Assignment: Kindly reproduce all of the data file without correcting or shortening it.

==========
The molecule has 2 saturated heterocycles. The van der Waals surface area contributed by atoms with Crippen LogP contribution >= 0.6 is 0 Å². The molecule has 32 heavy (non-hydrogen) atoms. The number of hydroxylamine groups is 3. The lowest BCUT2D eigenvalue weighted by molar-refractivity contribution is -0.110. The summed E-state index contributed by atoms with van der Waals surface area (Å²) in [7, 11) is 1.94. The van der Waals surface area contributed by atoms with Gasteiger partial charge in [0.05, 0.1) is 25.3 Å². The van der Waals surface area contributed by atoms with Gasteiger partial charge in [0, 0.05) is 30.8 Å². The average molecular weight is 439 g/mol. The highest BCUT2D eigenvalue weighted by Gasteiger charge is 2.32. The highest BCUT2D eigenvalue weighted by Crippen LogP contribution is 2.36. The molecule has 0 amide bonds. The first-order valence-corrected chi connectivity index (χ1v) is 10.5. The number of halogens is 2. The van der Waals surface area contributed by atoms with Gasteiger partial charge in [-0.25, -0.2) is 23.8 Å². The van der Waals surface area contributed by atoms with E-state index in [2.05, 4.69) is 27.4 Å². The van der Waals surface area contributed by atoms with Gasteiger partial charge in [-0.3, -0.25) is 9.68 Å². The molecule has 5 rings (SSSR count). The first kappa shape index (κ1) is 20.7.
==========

The molecule has 2 saturated heterocycles. The van der Waals surface area contributed by atoms with Crippen LogP contribution >= 0.6 is 0 Å². The molecule has 32 heavy (non-hydrogen) atoms. The number of hydroxylamine groups is 3. The lowest BCUT2D eigenvalue weighted by molar-refractivity contribution is -0.110. The summed E-state index contributed by atoms with van der Waals surface area (Å²) in [7, 11) is 1.94. The van der Waals surface area contributed by atoms with Gasteiger partial charge in [0.05, 0.1) is 25.3 Å². The van der Waals surface area contributed by atoms with Gasteiger partial charge in [0, 0.05) is 30.8 Å². The average molecular weight is 439 g/mol. The highest BCUT2D eigenvalue weighted by Gasteiger charge is 2.32. The highest BCUT2D eigenvalue weighted by Crippen LogP contribution is 2.36. The molecule has 0 amide bonds. The first-order valence-corrected chi connectivity index (χ1v) is 10.5. The number of halogens is 2. The van der Waals surface area contributed by atoms with Gasteiger partial charge in [-0.25, -0.2) is 23.8 Å². The van der Waals surface area contributed by atoms with E-state index in [2.05, 4.69) is 27.4 Å². The van der Waals surface area contributed by atoms with Gasteiger partial charge in [-0.3, -0.25) is 9.68 Å². The molecule has 5 rings (SSSR count). The first kappa shape index (κ1) is 20.7.